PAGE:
Stay Warm, Stay Safe

Posted by Darrell Nicholson at 06:27PM - Comments: (5)

November 18, 2013

Andrew Moore works an a wood-burning Navigator Stove in his workshop on Orcas Island, Wash.

About this time of year, sailors creeping southward are either accelerating their migration or looking for inexpensive ways to warm the cabin. You don’t have to install an expensive built-in heating system just to get you south of the Mason-Dixon line, but when opting for one of the less-expensive options, you do have to use commonsense.

Inverting a clay-pot over an oven burner will serve as a good source of radiant heat in a pinch. But bringing BTUs to the sleeping cabin often sends sailors looking for more portable solutions. Keep in mind that the portable cabin heaters—whether they are electric or fuel-burning—can be dangerous.

Many readers have shared their cabin-heaters close-call stories with us. Fuel-burning heaters require oxygen, so going to sleep in a closed cabin with an igntited fuel-burning heater (or stove) invites asphyxiation. Other stories have to do with articles of clothing, like a parka, or a sleeping bag falling off a bunk onto the top of a heater and catching fire.

Most electric heaters have an automatic overload heat shutoff device, an important safety feature. An automatic shutoff device that engages if the heater tips over is a good feature, too.

If you purchase a heater with an automatic overheat shutoff, test it out to make absolutely certain that it works. Drop a big, old towel on it and see if it shuts down without catching fire, making smoke or acrid fumes. Do this outside, in case it doesn’t work. Keep the receipt.  

One PS reader told us he had trouble with a portable heater from West Marine because heat apparently distorted the fan blades, which contacted the cover, stalled the motor, and tripped the heat overload shutoff.

Our most recent experience with a portable heater was the alcohol-powered HeatMate, which is still working fine aboard contributor Frank Lanier’s Union 36. The HeatMate has an advertised output of 5,200 BTUs. The “thermostat” is a horizontal damper that slides over the throat of the fuel canister, limiting the size of flame.

The HeatMate can even convert into a stove by simply removing the heater lid and flame spreader. We placed a quart of water in a standard teapot on the HeatMate, and we had water hot enough to make a cup of coffee in roughly 11 minutes, with a rolling boil achieved in just less than 17 minutes.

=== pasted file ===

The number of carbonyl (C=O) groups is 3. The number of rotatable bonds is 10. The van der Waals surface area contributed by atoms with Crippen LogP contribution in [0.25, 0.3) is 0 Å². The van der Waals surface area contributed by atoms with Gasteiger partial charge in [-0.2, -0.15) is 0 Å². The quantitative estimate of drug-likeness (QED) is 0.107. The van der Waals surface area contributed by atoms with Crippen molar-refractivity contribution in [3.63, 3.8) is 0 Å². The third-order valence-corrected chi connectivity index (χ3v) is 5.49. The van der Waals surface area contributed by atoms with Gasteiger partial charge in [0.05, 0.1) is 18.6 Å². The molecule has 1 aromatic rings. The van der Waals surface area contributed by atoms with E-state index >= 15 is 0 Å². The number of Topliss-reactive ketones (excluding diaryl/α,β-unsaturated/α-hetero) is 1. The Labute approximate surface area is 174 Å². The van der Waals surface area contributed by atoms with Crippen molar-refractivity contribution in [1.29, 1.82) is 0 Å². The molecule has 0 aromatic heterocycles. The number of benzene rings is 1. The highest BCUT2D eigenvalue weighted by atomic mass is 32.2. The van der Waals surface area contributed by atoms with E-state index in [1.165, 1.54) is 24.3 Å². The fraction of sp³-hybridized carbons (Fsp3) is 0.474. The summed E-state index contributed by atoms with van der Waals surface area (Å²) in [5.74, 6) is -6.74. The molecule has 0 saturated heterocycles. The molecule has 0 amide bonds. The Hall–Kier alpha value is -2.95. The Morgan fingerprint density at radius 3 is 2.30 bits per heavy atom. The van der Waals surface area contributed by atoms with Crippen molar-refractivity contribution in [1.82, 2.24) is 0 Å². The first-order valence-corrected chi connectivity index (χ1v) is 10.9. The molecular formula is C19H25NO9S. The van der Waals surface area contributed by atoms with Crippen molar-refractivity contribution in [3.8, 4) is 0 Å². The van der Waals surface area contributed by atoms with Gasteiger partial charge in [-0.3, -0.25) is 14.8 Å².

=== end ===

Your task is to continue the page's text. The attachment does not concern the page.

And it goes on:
Back in 2005, we tested portable heaters for a report comparing a range of portable heating options. One conclusion (not surprising) was that although the 12-volt heaters like the 3000C Back Seat Heat Plus work, they quickly will run down a battery if you are not connected to shore-power. In a follow-up test we looked at the popular Mr. Buddy propane heaters, which, for safety reasons, are not recommended for boats. We also did a review of a well-made, wood-burning stove from Navigator Stoves.

If you have no plan to push quickly southward, then you will likely start thinking about insulation, as well. We’ve featured some do-it-yourself insulation projects in our previous issues. Sometimes, improving insulation is as simple as installing a new liner. If you're liner is sagging and useless, here's a helpful step-by-step article on installing a new liner on a sailboat.

If you're serious about beefing up insulation, according to past PS contributor and author Steve Dashew, Armaflex is a desirable material for this project. One couple recently documented their insulation project for Ocean Navigator. I also found this YouTube video of Armaflex being glued into a bare hull.

Many other sources offer what is probably the best solution for a cold cabin—follow the sun!

PS will be looking at a range of more sophisticated heating systems in the future. If you have some systems we should look at, or experiences to share, let us know in the comments fields below or by writing me at practicalsailor@belvoirpubs.com.

Comments (5)

Reflek diesel heaters are highly regarded, have been considering the 66MK, however the price for all their heaters just went up by $200.00 in January 2014. I would be interested in a comparison of Reflek, Dickinson and Sig diesel heaters to see if Reflek is really worth it.

Posted by: Larry V | February 7, 2014 9:08 AM    Report this comment

Great tips! Check out Finlandia, stoves for excellent fisherman stove , eh mates?

Posted by: dlblandjr | November 22, 2013 9:32 AM    Report this comment

UPDATE 11-21-2013: We tested the Mr. Buddy propane in April of 2005, link is here and added to the text, edited above. http://www.practical-sailor.com/issues/31_7/chandlery/5098-1.html

Posted by: DARRELL N | November 21, 2013 11:26 AM    Report this comment

Have you ever looked at portable propane heaters? We use 110V at the dock but not when we're anchored.

Posted by: Brian C | November 20, 2013 11:01 PM    Report this comment

Storm windows are another simple addition. For those hatches that have removable bug screens, simply cut a piece of 1/8" Lexan to the exact shape and use like a bug screen. This adds some warmth, and in my case, stopped a nasty condensation drip from the hatch over my bunk to my pillow. External Sunbrella window covers help too.

Posted by: Unknown | November 19, 2013 6:49 PM    Report this comment


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